PYEONGCHANG, South Korea, Feb 20 (Reuters) - Just before Lindsey Vonn embarks on her run in the Olympic downhill on Wednesday, a nervous 55-year-old Austrian will hand her a pair of skis that he believes will be the fastest on the mountain.
Heinz Haemmerle, or "Magic Heinzi" as Vonn calls him, is the American's service rep and in a sport that can be decided by hundredths of a second, his work in preparing her skis can be the difference between winning and losing.
In the nine years the pair have been working together, it has mostly been the former as the now 33-year-old Minnesotan has become the most successful woman skier of all time.
"That's something to be proud of," Haemmerle told Reuters in his temporary workshop, a shipping container at the bottom of the Jeongseon downhill run.
"It's worked many times and I hope it continues like that. We are trying hard, she is pushing, I am pushing, and I would say we fit perfectly together.
"She trusts me and I trust her and that's how it should be. She has to concentrate on her stuff and I concentrate on mine, she has to believe in me."
Haemmerle will spend six to seven hours a day in his workshop during the Pyeongchang Olympics, carefully applying two or three layers of fluorocarbon wax to the wooden bottom of the skis and sharpening the metal edges.
For all the metal brushes and waxes on his bench, a large part of his work is digesting the information provided by the wax companies, coaches and his own trips up the mountain to determine what kind of snow and temperatures can be expected.
Even more important than that though, he said, was listening to Vonn.
"The key factor is to talk to Lindsey, she knows exactly how she needs the edges and she talks to me, say 'I want to have it sharper' or whatever," he said.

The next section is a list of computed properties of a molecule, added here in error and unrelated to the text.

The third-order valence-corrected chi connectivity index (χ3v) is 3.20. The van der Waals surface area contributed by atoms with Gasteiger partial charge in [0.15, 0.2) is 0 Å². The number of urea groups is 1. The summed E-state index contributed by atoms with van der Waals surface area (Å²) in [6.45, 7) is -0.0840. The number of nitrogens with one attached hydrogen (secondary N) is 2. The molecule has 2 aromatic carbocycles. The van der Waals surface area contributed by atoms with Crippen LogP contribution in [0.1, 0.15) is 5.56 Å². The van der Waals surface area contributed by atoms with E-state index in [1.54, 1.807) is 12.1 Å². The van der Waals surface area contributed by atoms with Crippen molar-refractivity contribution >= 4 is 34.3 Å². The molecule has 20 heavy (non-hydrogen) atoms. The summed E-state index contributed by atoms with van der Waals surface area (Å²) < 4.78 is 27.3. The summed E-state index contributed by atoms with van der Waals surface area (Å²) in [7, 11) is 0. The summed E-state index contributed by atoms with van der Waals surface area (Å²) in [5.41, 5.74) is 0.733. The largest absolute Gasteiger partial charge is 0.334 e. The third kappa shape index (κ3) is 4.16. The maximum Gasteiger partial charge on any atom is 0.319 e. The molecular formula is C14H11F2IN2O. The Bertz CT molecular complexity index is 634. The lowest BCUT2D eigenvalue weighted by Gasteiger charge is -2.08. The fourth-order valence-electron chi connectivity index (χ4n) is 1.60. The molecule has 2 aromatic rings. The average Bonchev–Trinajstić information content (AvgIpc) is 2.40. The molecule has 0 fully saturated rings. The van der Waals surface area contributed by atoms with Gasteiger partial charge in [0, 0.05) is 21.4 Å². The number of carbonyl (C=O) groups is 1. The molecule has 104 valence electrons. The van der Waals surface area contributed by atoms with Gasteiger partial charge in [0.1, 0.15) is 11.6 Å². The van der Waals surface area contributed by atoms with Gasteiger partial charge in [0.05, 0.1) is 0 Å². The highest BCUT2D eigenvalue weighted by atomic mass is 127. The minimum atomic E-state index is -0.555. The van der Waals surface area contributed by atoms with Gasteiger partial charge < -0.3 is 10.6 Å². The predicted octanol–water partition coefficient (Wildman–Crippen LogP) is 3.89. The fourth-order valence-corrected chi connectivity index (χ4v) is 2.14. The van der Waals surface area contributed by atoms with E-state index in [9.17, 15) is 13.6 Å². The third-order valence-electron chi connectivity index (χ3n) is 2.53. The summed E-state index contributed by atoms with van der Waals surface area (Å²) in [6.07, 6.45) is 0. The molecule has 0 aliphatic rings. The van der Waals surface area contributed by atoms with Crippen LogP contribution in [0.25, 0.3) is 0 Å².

"I always make it as sharp as possible anyhow because it's easier to dull it up at the start than making it sharper."
Haemmerle brought 30 pairs of skis to Pyeongchang -- Vonn uses the longer men's skis -- and he will prepare two sets for race-day before deciding which to take up in the gondola and hand over to the American at the start.
Then ensues the wait of 100 or so seconds when he gets to see whether his labour bears fruit.
"I am always nervous, you are never 100 percent sure she will do it, she can make a mistake or whatever," he added.
"If I am not nervous anymore, then I have to quit. If I do the job just to have a job instead of full power in there, then it's not my work anymore.
"She's concentrating on skiing and I'm concentrating on skis."
Haemmerle has been concentrating on skis for most of his adult life and Vonn is by no means the first champion he has worked with.
After trying and failing to become a ski racer -- "I wasn't very good but I did always have fast skis" -- he spent two years working in his father's carpentry business before finding a job as a rep with the Head manufacturer.
In his time at Head, he worked with a who's who of champion skiers, including Patrick Ortlieb, Hans Olsson, Hannes Trinkl, Armin Assinger and 1980 Olympic men's downhill champion Leonhard Stock.
"I started with Ortlieb when he was young, I made world champion out of him, Olympic champion," he recalled.
"If you are at the top, the athletes ask about you, they want to have this rep. They call me 'magic'. That's why they sign sometimes."
Haemmerle had worked with American Bode Miller for three years when Vonn made the switch from French manufacturer Rossingnol, the assignment of "Magic Heinzi" as her rep a clincher in the deal.
In their first season together, Vonn won 11 times on the World Cup circuit to take a third straight overall title along with gold in the downhill and bronze in the super-G at the 2010 Vancouver Olympics.
The winning has rarely stopped since and the sight of Vonn on top of the podium does ease Haemmerle's nerves, temporarily at least.
"You calm down and relax a bit," he said. "But then I'm always thinking forward to decide which ski I'll use for the next training run, which ski I'll use for the final and so on... " (Additional reporting by Mark Trevelyan; Editing by John O'Brien)